Haidara Aissata, the only female Parliament member representing northern Mali, picked up the phone earlier this month to the anguished cries of a young mother who just learned her husband had sold the couple’s 9-year-old son to al-Qaida fighters for $40.
The boy was taken to a training camp, where he would be indoctrinated into Sharia law and fight against French troops seeking to repel al-Qaida’s grip on the African nation.
Aissata, who stands out in Mali’s male-dominated politics as much for her beauty-queen looks as her impassioned oratory, tells the story as she travels the globe these days trying to dispel the notion _ fanned by some U.S. officials _ that al-Qaida is weakened and on the decline.
To the contrary, the terror network has inspired and trained al-Qaida in the Islamic Maghreb, along with its Western Mali off-shoot, Ansar al-Dine, and both spinoffs are gaining strength and “infecting the continent like a cancer," Aissata tells the Washington Guardian.
“Al-Qaida is still a threat to the national security of the United States, just as it was when Osama bin Laden trained young fighters in Afghanistan -- this is what is happening in Mali and other parts of Africa," she said in an interview where she sounded alarm about the growing number of al-Qaida training camps sprouting across Africa.
“In those training camps future terror leaders are born,” she said. “Terrorism is spreading, al-Qaida is becoming stronger. The extremists don’t stay in Africa they travel to Europe and the U.S.”
Aissata just finished a tour of Europe to call attention to the rise of al-Qaida in Africa, and plans on making a similar trip to the United States next month.
She understands the risks she takes as a woman standing up to al-Qaida, but she says it's worth the risk to “let the world know that it is the children and woman of Mali are whose stories must be told.”
Her message contrasts with some in U.S. government who have tried to argue in recent months that al-Qaida’s reach and capability have been substantially diminished.
In early March, Director of National Intelligence James L. Clapper told Congress that al-Qaida had suffered "senior personnel losses in 2012, amplifying losses and setbacks since 2008" that have "degraded core al-Qaida to a point that the group is probably unable to carry out complex, large-scale attacks in the West."
His testimony was no different that many in the administration who said since the final stretches of last year's presidential campaign that al-Qaida’s abilities and core strength had greatly diminished with the deaths of Osama bin Laden, as well as other leadership.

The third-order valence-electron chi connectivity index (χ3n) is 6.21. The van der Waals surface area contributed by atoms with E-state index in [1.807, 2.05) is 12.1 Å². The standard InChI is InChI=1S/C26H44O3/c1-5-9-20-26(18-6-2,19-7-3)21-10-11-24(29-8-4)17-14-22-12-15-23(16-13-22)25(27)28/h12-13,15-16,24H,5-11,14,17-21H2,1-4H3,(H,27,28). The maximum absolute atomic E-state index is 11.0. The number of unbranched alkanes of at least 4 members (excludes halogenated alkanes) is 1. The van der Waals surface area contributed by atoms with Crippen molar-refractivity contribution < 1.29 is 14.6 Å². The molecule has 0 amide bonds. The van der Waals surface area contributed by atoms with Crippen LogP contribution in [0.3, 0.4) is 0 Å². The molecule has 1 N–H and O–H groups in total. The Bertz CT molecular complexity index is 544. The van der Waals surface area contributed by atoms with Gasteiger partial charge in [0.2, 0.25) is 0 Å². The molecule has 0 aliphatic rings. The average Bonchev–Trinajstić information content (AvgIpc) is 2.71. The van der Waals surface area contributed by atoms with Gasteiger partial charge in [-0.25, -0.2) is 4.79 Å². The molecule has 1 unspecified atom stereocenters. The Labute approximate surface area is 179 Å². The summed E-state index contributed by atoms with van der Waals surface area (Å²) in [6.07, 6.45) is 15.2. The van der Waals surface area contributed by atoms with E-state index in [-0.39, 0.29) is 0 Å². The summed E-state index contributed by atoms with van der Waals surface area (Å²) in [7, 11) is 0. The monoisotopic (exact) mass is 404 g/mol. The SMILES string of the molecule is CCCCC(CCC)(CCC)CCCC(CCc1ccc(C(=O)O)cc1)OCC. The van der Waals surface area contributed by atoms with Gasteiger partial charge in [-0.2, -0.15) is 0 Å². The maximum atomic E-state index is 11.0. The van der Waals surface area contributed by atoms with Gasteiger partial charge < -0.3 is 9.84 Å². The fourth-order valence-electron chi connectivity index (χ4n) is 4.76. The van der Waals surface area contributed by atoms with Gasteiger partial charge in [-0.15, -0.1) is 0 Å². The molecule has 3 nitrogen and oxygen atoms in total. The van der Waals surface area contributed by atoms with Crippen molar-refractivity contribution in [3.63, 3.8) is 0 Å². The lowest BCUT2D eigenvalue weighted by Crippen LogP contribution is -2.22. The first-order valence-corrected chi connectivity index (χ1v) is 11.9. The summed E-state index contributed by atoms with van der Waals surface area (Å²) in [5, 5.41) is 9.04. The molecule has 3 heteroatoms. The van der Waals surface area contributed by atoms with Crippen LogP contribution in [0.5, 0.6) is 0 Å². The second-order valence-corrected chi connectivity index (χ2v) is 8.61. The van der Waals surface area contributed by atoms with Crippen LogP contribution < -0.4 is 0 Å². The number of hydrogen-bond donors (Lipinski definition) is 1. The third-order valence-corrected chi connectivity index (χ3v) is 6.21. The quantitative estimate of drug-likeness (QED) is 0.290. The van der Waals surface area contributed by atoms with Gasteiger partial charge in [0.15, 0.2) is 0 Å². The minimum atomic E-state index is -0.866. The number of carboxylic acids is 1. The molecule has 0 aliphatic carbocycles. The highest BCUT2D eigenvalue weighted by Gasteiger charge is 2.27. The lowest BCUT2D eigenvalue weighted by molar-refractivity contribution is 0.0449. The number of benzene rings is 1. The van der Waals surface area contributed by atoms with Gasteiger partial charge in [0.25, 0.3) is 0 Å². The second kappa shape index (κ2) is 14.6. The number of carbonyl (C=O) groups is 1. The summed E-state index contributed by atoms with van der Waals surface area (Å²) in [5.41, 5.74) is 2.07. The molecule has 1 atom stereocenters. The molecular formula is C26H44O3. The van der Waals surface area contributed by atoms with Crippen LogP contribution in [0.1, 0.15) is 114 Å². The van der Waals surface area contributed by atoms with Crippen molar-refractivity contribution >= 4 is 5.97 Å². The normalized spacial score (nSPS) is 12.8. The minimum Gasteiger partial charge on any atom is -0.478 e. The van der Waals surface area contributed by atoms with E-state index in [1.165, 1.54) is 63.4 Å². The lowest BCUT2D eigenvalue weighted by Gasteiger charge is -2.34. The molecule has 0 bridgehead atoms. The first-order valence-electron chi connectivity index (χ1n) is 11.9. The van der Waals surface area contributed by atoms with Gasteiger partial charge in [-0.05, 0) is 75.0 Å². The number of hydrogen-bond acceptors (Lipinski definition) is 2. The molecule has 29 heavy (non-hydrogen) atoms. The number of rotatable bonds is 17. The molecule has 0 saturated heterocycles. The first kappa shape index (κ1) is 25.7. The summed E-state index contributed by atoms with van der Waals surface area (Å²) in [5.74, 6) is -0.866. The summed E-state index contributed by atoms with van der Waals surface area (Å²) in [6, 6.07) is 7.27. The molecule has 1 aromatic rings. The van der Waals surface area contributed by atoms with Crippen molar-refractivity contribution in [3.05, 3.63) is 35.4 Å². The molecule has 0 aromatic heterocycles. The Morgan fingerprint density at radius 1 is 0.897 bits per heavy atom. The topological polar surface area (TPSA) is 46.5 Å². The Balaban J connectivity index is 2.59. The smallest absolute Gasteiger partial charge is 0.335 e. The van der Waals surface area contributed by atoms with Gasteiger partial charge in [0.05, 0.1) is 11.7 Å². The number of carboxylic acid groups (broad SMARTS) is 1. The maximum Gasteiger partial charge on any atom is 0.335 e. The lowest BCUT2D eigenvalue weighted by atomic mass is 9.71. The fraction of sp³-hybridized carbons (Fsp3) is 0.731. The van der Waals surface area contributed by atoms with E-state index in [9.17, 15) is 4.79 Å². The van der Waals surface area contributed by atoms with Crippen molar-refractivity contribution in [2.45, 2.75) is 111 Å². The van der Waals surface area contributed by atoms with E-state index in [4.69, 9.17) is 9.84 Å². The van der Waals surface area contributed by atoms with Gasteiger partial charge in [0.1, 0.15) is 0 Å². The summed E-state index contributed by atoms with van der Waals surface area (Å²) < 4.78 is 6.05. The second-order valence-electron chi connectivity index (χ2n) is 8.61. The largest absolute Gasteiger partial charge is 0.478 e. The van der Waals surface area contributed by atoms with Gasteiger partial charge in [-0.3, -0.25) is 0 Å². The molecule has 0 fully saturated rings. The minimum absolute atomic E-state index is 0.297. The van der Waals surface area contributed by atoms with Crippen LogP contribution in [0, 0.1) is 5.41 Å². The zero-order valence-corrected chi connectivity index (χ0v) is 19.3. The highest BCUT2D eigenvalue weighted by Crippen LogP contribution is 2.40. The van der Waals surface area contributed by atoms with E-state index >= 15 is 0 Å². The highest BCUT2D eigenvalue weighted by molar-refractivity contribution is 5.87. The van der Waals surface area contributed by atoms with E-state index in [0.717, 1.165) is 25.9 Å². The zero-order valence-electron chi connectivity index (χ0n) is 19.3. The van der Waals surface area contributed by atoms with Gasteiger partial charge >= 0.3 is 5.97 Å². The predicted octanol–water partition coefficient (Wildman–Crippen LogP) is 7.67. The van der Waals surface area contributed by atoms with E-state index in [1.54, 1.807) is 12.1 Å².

But those in Mali and experts across Europe and the United States say such assessments underplay the fact that extremists trained or imspired by al-Qaida have spread across the globe, looking for opportunities to launch new affiliates and participate in new conflicts.
For instance, al-Qaida inspired extremists last Sept. 11 launched a semi-sophisticated attack on the U.S. consulate in Benghazi, killing U.S. Ambassador Christopher Stevens and three U.S. security team members. Shortly after, an al-Qaida affiliate in Mali launched an attack at a natural gas facility in Algeria, in which 36 foreign workers were murdered.
Aissata and her campaign will be greeted warmly in Washington, which so far is content staying on the sidelines of the Mali conflict and leaving the fighting to French forces.
The U.S. “has repeatedly affirmed our support for the French operation in northern Mali, the African forces deploying to Mali, and regional efforts to counter terrorist groups in the region,” said Hilary Renner, a spokeswoman for the State Department’s Bureau of African Affairs.
Renner said the administration “will continue to evaluate all requests for assistance from our partners to counter the mutual threat of terrorism in the Sahel.”
Currently, the Air Force C17 Globemasters have taken French troops on roughly 47 flights into Mali. The Associated Press reported that the U.S. has also supplied more than 1,200 tons of supplies to the help the French fight AQIM, according to the Defense Department. And in March, President Obama authorized $50 million in “immediate military assistance to Chad and France in their efforts to secure Mali from terrorists and violent extremists.”
Aissata’s message is that al-Qaida threatens the very democracy that has burgeoned in some parts of Africa, and more needs to be done.
Mali is only months away from its first elections since a coup last year by the military toppled then-president Amadou Toumani Toure. However, Malian politicians are split as to whether July’s elections can safely take place while al-Qaida remains lurking.
The burgeoning civil unrest is not endemic to Mali, but al-Qaida's "ideology is reaching deep into Africa’s youth,” Aissata said in a phone interview in her native French language while she was in Paris earlier this month.